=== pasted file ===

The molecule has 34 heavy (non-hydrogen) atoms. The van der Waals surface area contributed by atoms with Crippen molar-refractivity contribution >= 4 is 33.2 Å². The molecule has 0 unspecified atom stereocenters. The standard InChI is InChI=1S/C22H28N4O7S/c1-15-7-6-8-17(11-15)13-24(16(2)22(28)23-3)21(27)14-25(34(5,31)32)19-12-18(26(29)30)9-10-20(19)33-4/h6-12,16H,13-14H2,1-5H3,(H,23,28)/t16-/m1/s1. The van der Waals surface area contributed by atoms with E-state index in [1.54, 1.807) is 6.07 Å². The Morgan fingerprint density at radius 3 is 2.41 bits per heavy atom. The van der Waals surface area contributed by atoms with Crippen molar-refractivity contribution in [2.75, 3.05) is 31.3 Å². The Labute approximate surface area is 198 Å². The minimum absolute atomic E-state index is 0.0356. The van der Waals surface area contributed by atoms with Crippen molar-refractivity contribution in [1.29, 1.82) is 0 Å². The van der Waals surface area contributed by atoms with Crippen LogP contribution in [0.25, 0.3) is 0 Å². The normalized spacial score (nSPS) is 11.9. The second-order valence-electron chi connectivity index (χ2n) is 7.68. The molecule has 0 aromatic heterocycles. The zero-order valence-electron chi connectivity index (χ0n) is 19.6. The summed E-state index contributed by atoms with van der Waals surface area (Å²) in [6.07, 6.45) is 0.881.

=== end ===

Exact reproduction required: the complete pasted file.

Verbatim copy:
The molecule has 34 heavy (non-hydrogen) atoms. The van der Waals surface area contributed by atoms with Crippen molar-refractivity contribution >= 4 is 33.2 Å². The molecule has 0 unspecified atom stereocenters. The standard InChI is InChI=1S/C22H28N4O7S/c1-15-7-6-8-17(11-15)13-24(16(2)22(28)23-3)21(27)14-25(34(5,31)32)19-12-18(26(29)30)9-10-20(19)33-4/h6-12,16H,13-14H2,1-5H3,(H,23,28)/t16-/m1/s1. The van der Waals surface area contributed by atoms with E-state index in [1.54, 1.807) is 6.07 Å². The Morgan fingerprint density at radius 3 is 2.41 bits per heavy atom. The van der Waals surface area contributed by atoms with Crippen molar-refractivity contribution in [2.75, 3.05) is 31.3 Å². The Labute approximate surface area is 198 Å². The minimum absolute atomic E-state index is 0.0356. The van der Waals surface area contributed by atoms with Crippen molar-refractivity contribution in [1.29, 1.82) is 0 Å². The van der Waals surface area contributed by atoms with Crippen LogP contribution in [0.25, 0.3) is 0 Å². The normalized spacial score (nSPS) is 11.9. The second-order valence-electron chi connectivity index (χ2n) is 7.68. The molecule has 0 aromatic heterocycles. The zero-order valence-electron chi connectivity index (χ0n) is 19.6. The summed E-state index contributed by atoms with van der Waals surface area (Å²) in [6.07, 6.45) is 0.881.